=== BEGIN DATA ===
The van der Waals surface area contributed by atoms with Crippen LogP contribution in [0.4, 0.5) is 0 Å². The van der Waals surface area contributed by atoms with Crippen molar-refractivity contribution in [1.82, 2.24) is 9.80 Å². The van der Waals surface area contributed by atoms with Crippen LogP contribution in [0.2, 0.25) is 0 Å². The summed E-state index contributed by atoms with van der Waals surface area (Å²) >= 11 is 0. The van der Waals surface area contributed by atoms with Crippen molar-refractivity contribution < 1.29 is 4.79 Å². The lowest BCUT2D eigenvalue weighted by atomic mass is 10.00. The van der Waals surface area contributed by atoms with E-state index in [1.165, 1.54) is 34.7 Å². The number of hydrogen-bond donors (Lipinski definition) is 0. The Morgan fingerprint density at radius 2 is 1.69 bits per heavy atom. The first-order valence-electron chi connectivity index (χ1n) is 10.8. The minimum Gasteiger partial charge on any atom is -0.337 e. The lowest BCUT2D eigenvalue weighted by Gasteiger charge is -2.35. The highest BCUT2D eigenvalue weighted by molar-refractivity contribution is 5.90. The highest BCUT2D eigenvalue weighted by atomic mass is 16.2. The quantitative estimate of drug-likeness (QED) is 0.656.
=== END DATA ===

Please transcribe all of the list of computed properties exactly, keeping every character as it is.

The van der Waals surface area contributed by atoms with Crippen LogP contribution in [0.4, 0.5) is 0 Å². The van der Waals surface area contributed by atoms with Crippen molar-refractivity contribution in [1.82, 2.24) is 9.80 Å². The van der Waals surface area contributed by atoms with Crippen LogP contribution in [0.2, 0.25) is 0 Å². The summed E-state index contributed by atoms with van der Waals surface area (Å²) >= 11 is 0. The van der Waals surface area contributed by atoms with Crippen molar-refractivity contribution < 1.29 is 4.79 Å². The lowest BCUT2D eigenvalue weighted by atomic mass is 10.00. The van der Waals surface area contributed by atoms with E-state index in [1.165, 1.54) is 34.7 Å². The number of hydrogen-bond donors (Lipinski definition) is 0. The Morgan fingerprint density at radius 2 is 1.69 bits per heavy atom. The first-order valence-electron chi connectivity index (χ1n) is 10.8. The minimum Gasteiger partial charge on any atom is -0.337 e. The lowest BCUT2D eigenvalue weighted by Gasteiger charge is -2.35. The highest BCUT2D eigenvalue weighted by molar-refractivity contribution is 5.90. The highest BCUT2D eigenvalue weighted by atomic mass is 16.2. The quantitative estimate of drug-likeness (QED) is 0.656.